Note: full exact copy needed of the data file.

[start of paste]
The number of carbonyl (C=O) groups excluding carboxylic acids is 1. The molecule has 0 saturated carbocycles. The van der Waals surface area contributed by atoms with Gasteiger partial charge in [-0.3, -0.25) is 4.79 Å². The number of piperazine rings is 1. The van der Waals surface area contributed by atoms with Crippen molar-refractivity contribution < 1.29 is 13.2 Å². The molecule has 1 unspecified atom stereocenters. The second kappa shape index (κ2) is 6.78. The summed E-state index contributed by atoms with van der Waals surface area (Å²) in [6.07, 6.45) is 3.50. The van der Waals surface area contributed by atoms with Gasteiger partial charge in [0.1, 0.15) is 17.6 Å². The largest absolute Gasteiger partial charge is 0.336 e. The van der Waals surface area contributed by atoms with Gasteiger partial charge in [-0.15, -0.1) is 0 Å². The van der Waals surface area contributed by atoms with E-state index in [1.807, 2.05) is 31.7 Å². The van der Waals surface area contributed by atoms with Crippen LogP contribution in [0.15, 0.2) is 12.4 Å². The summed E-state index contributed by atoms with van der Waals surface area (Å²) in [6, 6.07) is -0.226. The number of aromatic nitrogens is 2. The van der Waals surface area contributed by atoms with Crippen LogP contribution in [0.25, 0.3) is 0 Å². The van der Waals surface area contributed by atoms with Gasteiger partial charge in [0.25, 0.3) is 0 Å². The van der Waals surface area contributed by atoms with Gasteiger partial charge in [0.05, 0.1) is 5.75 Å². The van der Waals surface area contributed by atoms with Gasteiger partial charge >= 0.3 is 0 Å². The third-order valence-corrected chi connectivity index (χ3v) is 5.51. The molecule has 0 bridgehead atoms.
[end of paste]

The number of carbonyl (C=O) groups excluding carboxylic acids is 1. The molecule has 0 saturated carbocycles. The van der Waals surface area contributed by atoms with Gasteiger partial charge in [-0.3, -0.25) is 4.79 Å². The number of piperazine rings is 1. The van der Waals surface area contributed by atoms with Crippen molar-refractivity contribution < 1.29 is 13.2 Å². The molecule has 1 unspecified atom stereocenters. The second kappa shape index (κ2) is 6.78. The summed E-state index contributed by atoms with van der Waals surface area (Å²) in [6.07, 6.45) is 3.50. The van der Waals surface area contributed by atoms with Gasteiger partial charge in [0.1, 0.15) is 17.6 Å². The largest absolute Gasteiger partial charge is 0.336 e. The van der Waals surface area contributed by atoms with Gasteiger partial charge in [-0.15, -0.1) is 0 Å². The van der Waals surface area contributed by atoms with E-state index in [1.807, 2.05) is 31.7 Å². The van der Waals surface area contributed by atoms with Crippen LogP contribution in [0.15, 0.2) is 12.4 Å². The summed E-state index contributed by atoms with van der Waals surface area (Å²) in [6, 6.07) is -0.226. The number of aromatic nitrogens is 2. The van der Waals surface area contributed by atoms with Crippen LogP contribution in [0.25, 0.3) is 0 Å². The van der Waals surface area contributed by atoms with Gasteiger partial charge in [0.25, 0.3) is 0 Å². The van der Waals surface area contributed by atoms with Gasteiger partial charge in [0.05, 0.1) is 5.75 Å². The van der Waals surface area contributed by atoms with Gasteiger partial charge >= 0.3 is 0 Å². The third-order valence-corrected chi connectivity index (χ3v) is 5.51. The molecule has 0 bridgehead atoms.